Anyway, here we are, three years and some months later and it all seems to have worked out rather well. Our artists do seem to find us friendly. Our initial group of about thirty local artists has grown to a rather healthy ensemble of about one hundred. We keep attracting new customers and our existing customers keep coming back and bringing their friends. (Thank you!) Along the way a few of our partners have pursued other interests. There are now three of us -- Vivi Woodcock, Susan Lange and myself, Marty Scott. Vivi paints watercolors and makes mixed-media collages. Susan is a jeweler. I make mobiles.
Most of our artists are year round residents of Northern Michigan, although some spend only their summers here. The majority live within about fifty miles of the Market -- Petoskey, Harbor Springs, Charlevoix, Walloon Lake, Boyne City, East Jordan and the surrounding countryside. Some live as far south as Traverse City, as far east as Alpena or as far north as the tip of the Upper Peninsula.
The artwork in the Market includes many media including oil, acrylic and watercolor paintings, various types of prints, photographs, sculpture, pottery, blown and fused glass, weaving, knitwear, jewelry and a wide assortment of art and greeting cards. Prices range from a few dollars to a few thousand. We have works for the casual shopper, gift giving and casual and serious collectors of Northern Michigan art. In short, the Northern Michigan Artists Market has the best selection of Northern Michigan Art anywhere!
The next time you are in Petoskey, stop in and say hello!
This blog welcomes comments from all of you. Please feel free to join in the discussion at any time and to introduce new topics. I will gently moderate the submissions and include as many as possible.
Candidly, this blog has a partially commercial purpose. I hope it will lead you to take some interest in our gallery and to visit it in person in Petoskey, Michigan, or through our website. The launch of this blog is timed to precede [hopefully by not too much time] a major revision of The Market's website. This substantial upgrade will add online shopping, a general improvement of the graphic design and overall appearance and many of those invisible technical enhancements we hear so much about in connection with the release of any software upgrade.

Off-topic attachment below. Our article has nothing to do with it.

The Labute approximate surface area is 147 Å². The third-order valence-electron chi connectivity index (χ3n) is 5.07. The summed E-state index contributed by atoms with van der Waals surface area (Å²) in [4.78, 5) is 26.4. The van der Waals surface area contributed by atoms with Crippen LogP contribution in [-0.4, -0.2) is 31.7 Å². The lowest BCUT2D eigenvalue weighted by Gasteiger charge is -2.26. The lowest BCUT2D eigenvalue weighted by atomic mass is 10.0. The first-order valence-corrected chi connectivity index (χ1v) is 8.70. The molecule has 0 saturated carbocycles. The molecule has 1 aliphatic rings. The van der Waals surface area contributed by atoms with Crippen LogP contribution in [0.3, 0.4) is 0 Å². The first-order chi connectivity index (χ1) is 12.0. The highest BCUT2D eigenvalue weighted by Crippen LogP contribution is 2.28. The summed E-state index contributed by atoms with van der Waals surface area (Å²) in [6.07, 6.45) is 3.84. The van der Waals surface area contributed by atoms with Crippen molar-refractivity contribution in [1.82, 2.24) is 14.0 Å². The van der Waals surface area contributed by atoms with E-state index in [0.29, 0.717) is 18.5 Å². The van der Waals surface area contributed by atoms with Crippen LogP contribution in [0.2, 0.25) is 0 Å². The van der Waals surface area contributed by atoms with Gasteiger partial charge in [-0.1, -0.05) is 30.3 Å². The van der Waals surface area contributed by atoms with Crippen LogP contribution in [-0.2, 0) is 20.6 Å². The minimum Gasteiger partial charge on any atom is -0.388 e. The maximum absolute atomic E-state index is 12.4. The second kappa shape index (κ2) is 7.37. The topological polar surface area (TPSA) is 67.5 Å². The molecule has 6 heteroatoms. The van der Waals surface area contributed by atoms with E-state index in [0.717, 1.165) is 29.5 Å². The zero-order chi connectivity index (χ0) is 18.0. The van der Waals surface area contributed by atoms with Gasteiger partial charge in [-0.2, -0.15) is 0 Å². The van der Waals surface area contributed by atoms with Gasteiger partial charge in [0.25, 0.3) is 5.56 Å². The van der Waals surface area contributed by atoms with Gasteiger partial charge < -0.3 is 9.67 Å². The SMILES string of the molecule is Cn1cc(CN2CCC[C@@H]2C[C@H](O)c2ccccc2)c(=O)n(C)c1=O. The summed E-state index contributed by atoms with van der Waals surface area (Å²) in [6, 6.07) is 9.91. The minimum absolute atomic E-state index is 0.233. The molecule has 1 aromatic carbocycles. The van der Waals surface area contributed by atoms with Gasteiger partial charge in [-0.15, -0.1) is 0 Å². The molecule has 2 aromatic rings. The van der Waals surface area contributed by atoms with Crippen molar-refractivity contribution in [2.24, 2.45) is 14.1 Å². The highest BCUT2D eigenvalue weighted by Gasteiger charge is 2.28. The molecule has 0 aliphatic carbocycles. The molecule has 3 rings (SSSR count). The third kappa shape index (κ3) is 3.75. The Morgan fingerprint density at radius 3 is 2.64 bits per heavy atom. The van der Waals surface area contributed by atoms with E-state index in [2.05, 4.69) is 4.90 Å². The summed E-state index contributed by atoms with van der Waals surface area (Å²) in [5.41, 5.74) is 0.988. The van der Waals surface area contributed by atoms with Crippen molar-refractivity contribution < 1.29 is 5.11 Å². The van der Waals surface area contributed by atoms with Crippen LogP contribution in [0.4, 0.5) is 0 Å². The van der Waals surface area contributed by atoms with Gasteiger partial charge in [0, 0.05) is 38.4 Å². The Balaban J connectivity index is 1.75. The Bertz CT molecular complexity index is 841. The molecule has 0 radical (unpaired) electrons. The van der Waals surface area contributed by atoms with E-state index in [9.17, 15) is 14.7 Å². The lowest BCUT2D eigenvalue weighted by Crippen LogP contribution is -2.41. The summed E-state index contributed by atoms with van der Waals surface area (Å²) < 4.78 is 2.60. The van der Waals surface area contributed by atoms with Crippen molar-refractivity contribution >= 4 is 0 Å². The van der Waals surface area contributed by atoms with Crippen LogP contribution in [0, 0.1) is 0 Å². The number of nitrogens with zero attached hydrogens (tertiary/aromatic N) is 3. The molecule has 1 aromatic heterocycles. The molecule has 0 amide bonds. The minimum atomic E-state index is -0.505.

Those of you who know me or who have been to our Market any time in the last eight months or so know that I have been promising this upgrade for quite a while. I have learned from this experience that there are many uncertainties and delays inherent in the website improvement process and that consequently it is better and more honest to be somewhat vague about expected completion dates so I have stopped making promises.
In the meantime, our current site is pretty darn good. Of course, it gives you lots of information about the Northern Michigan artists Market [like location, hours, contact info, etc]. It also contains a complete list of our current artists and our inventory of the thousands of pieces of their works that we have for sale. Increasingly it includes descriptions and photographs of those works. It also includes our toll free telephone number so you can call us to discuss any of these works or make arrangements for purchase and shipping.
So lets get to know each other and swap tales, news, rumors and the like about life and art in God's country!